One origin story mentions Chinese sailors who congregated along Rochor Road and thriftly used excess noodles from factories in the area to create hokkien mee using flavours from home. Though this romantic historical account can’t be verified, most won’t dispute that Rochor Road was synonymous with the early days of hokkien mee. Such noodle stalls are now found all across the island, though only a few really stand out. Thanks to recommendations from Gold 905 listeners, we checked out two popular stalls. One brought the fat, one brought the fire, but both absolutely brought the flavour.
SEE: When it comes to where the best laksa can be found, foodie feuds and fierce debates abound – everybody has their own opinion. So when Gold 905 listeners voted for a National Day series featuring Singapore’s best local dishes, laksa came in a solid second with several favourites coming to the fore.
To be clear, we’re referring to laksa lemak – noodles in a coconut-based curry soup and often served in proud Peranakan homes. Recipes may vary from kitchen to kitchen, but most agree that the spice paste, or rempah, has to have the right balance of herbs, spices and seasoning (my mother’s laksa lemak recipe has 15 ingredients for the rempah alone!), along with good quality coconut milk, hae bee (dried baby shrimp) and seafood stock (fish or prawn), to make a rich, tasty curry soup.
Tau pok (fried beancurd puffs), fishcake, cockles and beansprouts have also become standard ingredients, along with thick bee hoon (rice vermicelli) and a sambal (chilli paste) as a condiment on the side. But perhaps the most important ingredient, known for its distinctive aroma and flavour, is daun kesum. The herb is also known as laksa leaf for good reason.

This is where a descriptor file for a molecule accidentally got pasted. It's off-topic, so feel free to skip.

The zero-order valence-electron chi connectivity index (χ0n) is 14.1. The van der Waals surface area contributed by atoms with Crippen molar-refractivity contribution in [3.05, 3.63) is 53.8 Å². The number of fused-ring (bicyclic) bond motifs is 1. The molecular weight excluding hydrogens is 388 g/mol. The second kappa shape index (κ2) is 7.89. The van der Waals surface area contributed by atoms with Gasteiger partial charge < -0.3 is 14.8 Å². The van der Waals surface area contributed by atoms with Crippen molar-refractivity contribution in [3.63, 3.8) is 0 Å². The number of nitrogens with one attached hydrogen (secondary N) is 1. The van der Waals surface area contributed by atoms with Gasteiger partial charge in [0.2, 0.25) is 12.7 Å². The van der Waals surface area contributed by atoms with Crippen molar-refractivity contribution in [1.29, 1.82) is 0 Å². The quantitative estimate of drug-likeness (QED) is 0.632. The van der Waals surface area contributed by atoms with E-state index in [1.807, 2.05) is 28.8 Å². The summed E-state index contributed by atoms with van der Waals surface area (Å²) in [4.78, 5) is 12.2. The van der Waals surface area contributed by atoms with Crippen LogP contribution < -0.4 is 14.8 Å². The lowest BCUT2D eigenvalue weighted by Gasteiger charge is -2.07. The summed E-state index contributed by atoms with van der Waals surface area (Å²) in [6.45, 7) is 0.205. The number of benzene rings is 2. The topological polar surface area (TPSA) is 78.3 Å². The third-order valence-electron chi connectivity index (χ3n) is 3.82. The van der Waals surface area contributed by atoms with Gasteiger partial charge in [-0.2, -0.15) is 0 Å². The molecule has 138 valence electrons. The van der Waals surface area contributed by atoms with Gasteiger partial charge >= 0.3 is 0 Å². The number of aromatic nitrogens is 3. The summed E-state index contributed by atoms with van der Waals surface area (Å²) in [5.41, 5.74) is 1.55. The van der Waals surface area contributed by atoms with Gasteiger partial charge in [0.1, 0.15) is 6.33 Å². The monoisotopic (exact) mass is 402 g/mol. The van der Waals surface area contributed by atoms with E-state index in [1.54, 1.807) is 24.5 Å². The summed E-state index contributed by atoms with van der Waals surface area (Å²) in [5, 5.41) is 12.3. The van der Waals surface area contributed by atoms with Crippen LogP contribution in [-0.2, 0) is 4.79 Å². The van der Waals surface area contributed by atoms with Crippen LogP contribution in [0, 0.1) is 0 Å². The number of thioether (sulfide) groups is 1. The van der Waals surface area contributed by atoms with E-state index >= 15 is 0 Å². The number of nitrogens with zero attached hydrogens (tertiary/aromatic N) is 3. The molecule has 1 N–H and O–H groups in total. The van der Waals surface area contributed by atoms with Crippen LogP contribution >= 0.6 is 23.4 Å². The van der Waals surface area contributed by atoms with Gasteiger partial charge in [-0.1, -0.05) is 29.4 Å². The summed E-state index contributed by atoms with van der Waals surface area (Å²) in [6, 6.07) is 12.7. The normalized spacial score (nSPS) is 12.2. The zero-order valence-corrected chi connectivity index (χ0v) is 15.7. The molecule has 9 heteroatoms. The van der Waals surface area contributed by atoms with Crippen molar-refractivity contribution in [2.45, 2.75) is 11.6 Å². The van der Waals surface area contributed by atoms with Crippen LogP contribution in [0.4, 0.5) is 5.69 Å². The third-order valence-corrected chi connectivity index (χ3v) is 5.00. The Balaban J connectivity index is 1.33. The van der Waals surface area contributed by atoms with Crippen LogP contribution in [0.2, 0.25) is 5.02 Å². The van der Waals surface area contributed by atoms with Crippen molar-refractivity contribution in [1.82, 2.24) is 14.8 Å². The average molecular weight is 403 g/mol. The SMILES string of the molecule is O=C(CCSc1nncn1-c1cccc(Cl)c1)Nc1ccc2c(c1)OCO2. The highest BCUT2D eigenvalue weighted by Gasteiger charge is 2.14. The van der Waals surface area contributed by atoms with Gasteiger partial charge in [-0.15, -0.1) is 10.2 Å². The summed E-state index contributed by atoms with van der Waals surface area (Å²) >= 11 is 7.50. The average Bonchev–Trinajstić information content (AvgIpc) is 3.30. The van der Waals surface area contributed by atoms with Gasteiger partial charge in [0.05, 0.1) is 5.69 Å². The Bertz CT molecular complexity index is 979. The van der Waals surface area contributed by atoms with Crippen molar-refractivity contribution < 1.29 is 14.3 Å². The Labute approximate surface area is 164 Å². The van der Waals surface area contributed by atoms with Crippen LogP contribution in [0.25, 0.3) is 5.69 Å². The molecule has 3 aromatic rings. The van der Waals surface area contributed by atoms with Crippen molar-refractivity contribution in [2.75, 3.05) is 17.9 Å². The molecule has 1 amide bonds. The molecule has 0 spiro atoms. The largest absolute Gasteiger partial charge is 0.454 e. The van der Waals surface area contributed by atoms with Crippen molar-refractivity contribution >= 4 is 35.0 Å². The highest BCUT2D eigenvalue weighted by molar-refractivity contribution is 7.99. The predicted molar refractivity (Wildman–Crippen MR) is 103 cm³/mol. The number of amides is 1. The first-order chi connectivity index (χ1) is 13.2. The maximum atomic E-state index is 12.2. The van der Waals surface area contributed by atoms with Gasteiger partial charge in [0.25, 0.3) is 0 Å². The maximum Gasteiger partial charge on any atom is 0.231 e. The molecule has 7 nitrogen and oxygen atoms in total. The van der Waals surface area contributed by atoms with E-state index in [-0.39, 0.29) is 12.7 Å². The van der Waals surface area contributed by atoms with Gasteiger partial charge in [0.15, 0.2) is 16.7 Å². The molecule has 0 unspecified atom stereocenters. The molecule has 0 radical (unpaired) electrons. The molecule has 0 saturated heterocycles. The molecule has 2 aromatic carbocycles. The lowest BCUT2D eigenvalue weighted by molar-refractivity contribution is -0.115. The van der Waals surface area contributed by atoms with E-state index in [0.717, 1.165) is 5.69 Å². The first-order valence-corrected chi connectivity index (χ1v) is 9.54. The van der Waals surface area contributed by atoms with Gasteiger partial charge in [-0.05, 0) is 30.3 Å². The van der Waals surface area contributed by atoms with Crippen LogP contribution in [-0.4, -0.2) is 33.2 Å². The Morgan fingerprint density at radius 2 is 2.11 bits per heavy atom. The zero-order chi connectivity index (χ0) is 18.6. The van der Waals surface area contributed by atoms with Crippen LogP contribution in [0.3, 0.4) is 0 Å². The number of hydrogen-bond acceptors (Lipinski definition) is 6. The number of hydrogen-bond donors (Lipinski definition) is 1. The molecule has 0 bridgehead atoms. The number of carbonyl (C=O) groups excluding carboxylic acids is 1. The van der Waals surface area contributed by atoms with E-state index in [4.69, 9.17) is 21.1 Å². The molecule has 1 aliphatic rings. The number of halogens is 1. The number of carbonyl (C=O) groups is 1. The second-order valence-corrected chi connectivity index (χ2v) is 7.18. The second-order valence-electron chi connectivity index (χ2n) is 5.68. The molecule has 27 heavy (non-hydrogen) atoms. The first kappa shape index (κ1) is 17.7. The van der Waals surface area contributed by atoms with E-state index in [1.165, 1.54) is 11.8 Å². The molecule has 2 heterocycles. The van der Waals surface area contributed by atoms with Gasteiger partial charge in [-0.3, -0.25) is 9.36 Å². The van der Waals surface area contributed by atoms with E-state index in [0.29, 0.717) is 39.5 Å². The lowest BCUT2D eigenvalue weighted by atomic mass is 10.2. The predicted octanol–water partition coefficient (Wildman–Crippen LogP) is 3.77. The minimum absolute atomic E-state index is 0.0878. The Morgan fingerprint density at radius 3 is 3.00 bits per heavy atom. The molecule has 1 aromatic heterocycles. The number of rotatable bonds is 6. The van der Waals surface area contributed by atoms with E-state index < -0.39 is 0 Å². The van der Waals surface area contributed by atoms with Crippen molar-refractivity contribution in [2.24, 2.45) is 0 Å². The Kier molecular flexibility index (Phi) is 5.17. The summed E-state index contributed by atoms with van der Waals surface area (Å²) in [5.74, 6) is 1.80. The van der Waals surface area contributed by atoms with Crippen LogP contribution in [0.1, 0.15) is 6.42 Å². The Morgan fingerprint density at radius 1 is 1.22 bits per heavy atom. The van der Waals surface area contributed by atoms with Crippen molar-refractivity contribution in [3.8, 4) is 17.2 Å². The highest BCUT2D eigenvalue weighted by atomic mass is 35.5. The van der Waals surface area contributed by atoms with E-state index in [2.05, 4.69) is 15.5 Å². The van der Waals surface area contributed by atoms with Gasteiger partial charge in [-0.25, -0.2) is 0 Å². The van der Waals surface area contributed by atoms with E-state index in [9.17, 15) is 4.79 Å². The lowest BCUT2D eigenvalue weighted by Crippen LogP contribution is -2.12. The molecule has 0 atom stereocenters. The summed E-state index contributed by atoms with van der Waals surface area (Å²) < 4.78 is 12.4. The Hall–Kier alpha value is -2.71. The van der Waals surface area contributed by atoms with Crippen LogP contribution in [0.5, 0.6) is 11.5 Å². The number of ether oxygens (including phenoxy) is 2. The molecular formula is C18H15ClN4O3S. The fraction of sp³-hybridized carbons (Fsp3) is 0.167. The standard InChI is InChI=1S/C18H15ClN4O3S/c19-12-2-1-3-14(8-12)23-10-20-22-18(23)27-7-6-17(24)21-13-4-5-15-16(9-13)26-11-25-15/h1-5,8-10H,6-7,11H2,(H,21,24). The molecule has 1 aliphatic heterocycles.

Over the years, different hawkers found fame with their own special version of laksa lemak. So whether you prefer your laksa without hum (cockles), or a gravy that’s thick and creamy, or noodles eaten with a spoon instead of chopsticks, here are three places recommended by Gold 905 listeners that we think are noteworthy:
Chef Anthony Yeoh of Summer Hill French Bistro at Sunset Way is back to recommend a place he’s been going to for his late-night supper fix. It’s a restaurant called Formosa Delights and they specialize in Taiwanese & Sichuan Cuisine, which means lots of Mala dishes, so this is a place to try if you like your meals spicy and literally tongue-numbing! They do lots of quick and tasty rice or hand-made noodle sets and even if your tolerance for spice is low, there are other yummy dishes you can enjoy.
This week, let’s bring on the best of both worlds and combine cooking at home with hawker quality wanton mee, all in a DIY kit delivered straight to your doorstep. You may already know Bee Kee Wanton Noodle in Lorong Lew Lian for their truffle & traditional wanton mee and now you can reproduce the latter in the comfort of your own kitchen!
I filled up a quick online order form for the Bee Kee wanton noodle kit, consisting of 10 bundles of their fresh thin egg noodles, 40 freshly wrapped pork wantons and 3 jars of sauce – homemade chilli, fragrant oil & signature soy sauce. Delivery was prompt and I received a text message with cooking instructions that were easy to follow and foolproof. I managed to turn out delicious wanton noodles of my own in less than 5 minutes!
What else can we stay-home circuit breakers order in or takeaway with just a budget of $20 enough to feed 4 people? Da Jie Niang Dou Fu & Hainan Chicken Rice is worth a try! No prizes for guessing what they specialise in, but what’s unique is – their food is halal. For a family with different tastes, I’d say go for their Yong Tau Foo – for a minimum order of 5 pieces at 80 cents each, you get a massive variety of ingredients to choose from within their refrigerated display. Whether you love deep fried goodies like wantons, chicken nuggets, prawn wrapped in potato and yam rolls, or toufu stuffed with fishpaste, fishballs and beancurd skin, or veggies like eggplant, lady’s finger, bittergourd, chinese cabbage, xiao bai cai, kang kong, as well as instant noodles, chewy glass noodles, mushrooms, sausages and more. Best of all, everything 6 different flavours, including tom yam & their healthier soup option.